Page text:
In today’s Bible reading, Jesus’ friends sent word that his friend Lazarus has died. Jesus knows that He will raise his friend from the dead. And yet, when He approaches His friend’s grave, He weeps. (John 11:35)
The Jewish bystanders correctly observe that Jesus could have kept Lazarus from dying in the first place. I’m sure that His Disciples wondered why He didn’t go straight to Bethany when He heard that Lazarus was sick. In John 11:4, Jesus says that Lazarus’ sickness wouldn’t end in death, but would lead to glory being given to God. Obviously, Jesus’ understanding of the situation was far better than ours. And yet, He weeps.
Jesus tells the Disciples that He’s glad that Lazarus has died so that they might believe (John 11:15). And yet, He weeps.
Jesus tells Martha that Lazarus will rise from the dead. (John 11:23) Martha acknowledges that Jesus is the Messiah. (John 11:27) Yet, he weeps.
Regardless of how hopeless the situation looked, Jesus knew that God would work everything out to His glory. And yet Jesus wept.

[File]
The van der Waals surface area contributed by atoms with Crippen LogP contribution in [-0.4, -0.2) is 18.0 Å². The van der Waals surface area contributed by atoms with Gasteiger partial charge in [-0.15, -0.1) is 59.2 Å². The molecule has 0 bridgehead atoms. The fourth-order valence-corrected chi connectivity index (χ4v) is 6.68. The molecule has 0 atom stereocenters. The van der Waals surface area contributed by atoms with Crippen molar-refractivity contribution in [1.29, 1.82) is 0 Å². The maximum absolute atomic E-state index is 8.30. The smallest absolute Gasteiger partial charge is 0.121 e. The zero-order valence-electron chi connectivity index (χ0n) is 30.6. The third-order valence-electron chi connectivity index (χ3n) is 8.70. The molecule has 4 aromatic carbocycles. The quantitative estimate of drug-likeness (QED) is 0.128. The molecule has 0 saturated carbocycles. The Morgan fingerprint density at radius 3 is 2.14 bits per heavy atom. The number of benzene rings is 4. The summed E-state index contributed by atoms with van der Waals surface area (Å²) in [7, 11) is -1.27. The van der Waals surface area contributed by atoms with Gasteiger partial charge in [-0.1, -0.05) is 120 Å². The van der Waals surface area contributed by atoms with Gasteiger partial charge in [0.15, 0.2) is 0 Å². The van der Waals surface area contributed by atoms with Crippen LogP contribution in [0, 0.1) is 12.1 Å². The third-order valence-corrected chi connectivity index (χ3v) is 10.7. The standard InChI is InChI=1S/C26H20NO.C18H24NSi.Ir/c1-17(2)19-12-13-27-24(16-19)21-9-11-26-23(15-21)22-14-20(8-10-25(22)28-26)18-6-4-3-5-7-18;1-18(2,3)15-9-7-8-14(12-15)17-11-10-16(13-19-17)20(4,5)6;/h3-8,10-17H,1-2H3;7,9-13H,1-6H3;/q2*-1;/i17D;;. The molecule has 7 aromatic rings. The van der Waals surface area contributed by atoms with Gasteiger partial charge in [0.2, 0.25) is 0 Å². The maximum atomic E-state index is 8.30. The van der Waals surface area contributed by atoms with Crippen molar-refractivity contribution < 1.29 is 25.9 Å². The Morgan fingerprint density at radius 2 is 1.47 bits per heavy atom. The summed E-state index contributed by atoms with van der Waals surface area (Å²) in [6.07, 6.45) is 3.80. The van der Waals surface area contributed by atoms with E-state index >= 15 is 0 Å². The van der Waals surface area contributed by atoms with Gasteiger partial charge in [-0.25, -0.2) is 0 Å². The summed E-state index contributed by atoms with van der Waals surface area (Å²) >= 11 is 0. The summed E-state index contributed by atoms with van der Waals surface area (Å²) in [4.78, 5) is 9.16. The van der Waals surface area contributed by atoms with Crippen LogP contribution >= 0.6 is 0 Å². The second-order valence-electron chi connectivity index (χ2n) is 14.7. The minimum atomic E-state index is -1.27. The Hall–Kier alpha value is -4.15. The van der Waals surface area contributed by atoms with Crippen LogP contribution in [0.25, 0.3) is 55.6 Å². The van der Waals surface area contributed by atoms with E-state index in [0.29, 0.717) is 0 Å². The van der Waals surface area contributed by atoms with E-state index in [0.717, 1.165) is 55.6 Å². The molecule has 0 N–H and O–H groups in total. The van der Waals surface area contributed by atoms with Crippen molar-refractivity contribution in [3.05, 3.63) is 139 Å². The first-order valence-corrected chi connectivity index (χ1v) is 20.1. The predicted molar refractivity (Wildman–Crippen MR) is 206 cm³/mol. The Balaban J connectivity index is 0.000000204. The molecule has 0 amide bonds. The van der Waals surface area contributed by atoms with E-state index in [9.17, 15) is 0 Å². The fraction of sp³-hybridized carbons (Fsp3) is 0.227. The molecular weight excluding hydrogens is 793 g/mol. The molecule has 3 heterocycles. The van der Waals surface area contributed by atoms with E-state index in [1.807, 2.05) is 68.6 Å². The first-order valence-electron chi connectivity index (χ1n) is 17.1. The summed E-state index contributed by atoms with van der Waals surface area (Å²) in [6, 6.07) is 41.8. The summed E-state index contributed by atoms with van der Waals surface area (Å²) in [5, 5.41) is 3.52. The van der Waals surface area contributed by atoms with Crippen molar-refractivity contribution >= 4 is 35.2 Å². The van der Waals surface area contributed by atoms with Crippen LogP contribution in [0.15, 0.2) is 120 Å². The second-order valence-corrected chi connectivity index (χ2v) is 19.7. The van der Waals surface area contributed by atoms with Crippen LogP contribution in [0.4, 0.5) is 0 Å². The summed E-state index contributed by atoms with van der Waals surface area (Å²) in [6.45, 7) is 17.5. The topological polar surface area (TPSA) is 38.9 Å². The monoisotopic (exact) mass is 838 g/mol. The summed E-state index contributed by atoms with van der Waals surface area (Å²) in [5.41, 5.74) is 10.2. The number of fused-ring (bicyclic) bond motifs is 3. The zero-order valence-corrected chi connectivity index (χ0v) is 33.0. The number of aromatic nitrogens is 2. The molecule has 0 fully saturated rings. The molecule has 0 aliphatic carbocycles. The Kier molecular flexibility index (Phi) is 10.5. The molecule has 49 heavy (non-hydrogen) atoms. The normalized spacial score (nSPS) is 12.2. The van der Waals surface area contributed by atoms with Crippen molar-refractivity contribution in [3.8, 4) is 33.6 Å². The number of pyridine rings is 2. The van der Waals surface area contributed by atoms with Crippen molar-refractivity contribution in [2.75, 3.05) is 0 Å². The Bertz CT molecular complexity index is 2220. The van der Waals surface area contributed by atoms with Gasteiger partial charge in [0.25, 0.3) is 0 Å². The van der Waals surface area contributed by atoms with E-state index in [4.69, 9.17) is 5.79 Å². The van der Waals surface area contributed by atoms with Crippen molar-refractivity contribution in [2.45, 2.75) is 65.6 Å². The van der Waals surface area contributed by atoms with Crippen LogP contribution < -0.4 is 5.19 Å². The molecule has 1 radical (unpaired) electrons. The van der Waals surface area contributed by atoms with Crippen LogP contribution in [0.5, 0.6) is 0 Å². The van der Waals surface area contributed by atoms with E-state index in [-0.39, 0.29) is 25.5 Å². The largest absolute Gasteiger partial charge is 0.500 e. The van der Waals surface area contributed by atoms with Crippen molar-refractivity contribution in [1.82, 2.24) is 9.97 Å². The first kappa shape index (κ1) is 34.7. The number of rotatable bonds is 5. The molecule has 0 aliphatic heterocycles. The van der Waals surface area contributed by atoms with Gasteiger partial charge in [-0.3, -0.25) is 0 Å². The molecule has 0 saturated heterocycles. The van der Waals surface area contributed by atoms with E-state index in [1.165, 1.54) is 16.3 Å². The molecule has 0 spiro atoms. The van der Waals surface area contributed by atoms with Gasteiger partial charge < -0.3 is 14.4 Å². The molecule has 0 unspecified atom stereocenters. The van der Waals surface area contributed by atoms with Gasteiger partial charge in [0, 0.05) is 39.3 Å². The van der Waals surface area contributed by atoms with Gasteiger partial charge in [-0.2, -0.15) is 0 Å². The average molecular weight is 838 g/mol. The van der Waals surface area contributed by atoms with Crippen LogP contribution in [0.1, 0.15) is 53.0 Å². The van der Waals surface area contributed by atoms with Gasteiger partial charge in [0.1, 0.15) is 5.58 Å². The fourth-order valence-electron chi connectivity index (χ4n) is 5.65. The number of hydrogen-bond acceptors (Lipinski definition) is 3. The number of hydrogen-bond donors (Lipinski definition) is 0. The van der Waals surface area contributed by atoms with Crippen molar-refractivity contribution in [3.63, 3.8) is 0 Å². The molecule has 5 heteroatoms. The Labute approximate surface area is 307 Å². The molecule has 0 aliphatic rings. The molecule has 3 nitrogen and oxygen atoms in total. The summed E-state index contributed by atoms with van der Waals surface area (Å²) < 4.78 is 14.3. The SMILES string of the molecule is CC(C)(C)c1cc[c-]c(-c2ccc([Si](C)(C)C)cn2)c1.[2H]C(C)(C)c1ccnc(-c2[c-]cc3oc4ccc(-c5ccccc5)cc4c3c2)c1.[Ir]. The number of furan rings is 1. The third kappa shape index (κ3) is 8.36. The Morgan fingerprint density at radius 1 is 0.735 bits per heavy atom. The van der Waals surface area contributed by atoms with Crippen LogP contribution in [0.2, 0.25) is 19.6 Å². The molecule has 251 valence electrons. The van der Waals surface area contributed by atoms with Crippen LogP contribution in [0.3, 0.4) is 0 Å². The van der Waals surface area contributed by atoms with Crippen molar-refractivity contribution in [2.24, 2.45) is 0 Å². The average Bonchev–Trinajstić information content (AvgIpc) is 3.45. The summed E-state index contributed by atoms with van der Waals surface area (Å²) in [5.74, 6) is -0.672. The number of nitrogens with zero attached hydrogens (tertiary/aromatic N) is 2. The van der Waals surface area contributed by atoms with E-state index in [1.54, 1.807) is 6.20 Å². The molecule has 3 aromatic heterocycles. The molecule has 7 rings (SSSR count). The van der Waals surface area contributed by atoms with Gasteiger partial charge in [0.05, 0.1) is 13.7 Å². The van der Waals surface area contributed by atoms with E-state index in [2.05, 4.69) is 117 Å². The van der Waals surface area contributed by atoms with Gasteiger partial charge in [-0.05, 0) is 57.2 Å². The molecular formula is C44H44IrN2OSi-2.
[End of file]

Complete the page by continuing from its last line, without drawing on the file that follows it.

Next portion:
Believer, regardless of how hopeless your life situation may look, even in your darkest days, God promises to work out everything that He would be glorified, and that you will be more like Jesus. (Romans 8:28-29)
God, the Sovereign Lord, is on His throne. He is never caught off guard. He is never surprized by anything that happens. But even with all of this being true, when it He approached His friend’s grave, Jesus wept.
It’s ok to express emotions. God created you in His image. God has emotions. God expresses His emotions in healthy ways. And you can, too. You should, too.
Jesus didn’t just weep for Himself. He wept with His friends. Friends rejoice with friends who rejoice. And friends weep when friends weep. (Romans 12:15)
And when your friends go through dark days, God, the Sovereign Lord, is still on His throne. He is never caught off guard. He is never surprized by anything that happens. As your friends weep, be like Jesus and weep with them.
In today’s Bible reading, Jesus highlight the importance of knowing and being known by Jesus. (John 10:14-16; John 10:25-29) In fact, in light of eternity, knowing Him is the most important thing for you to do.
I’m not talking about going to church. I’m not talking about praying a prayer. I’m not talking about being baptized. I’m not talking about any of those things. I’m simply asking if you know Jesus.
And when I ask the question, the first response is probably, “Which Jesus?” The religions and cults have their opinions of Jesus. And all of them distort the Jesus as the Bible presents Him. So they don’t know Jesus. Many Church-goers don’t even know Jesus as the Bible presents Him.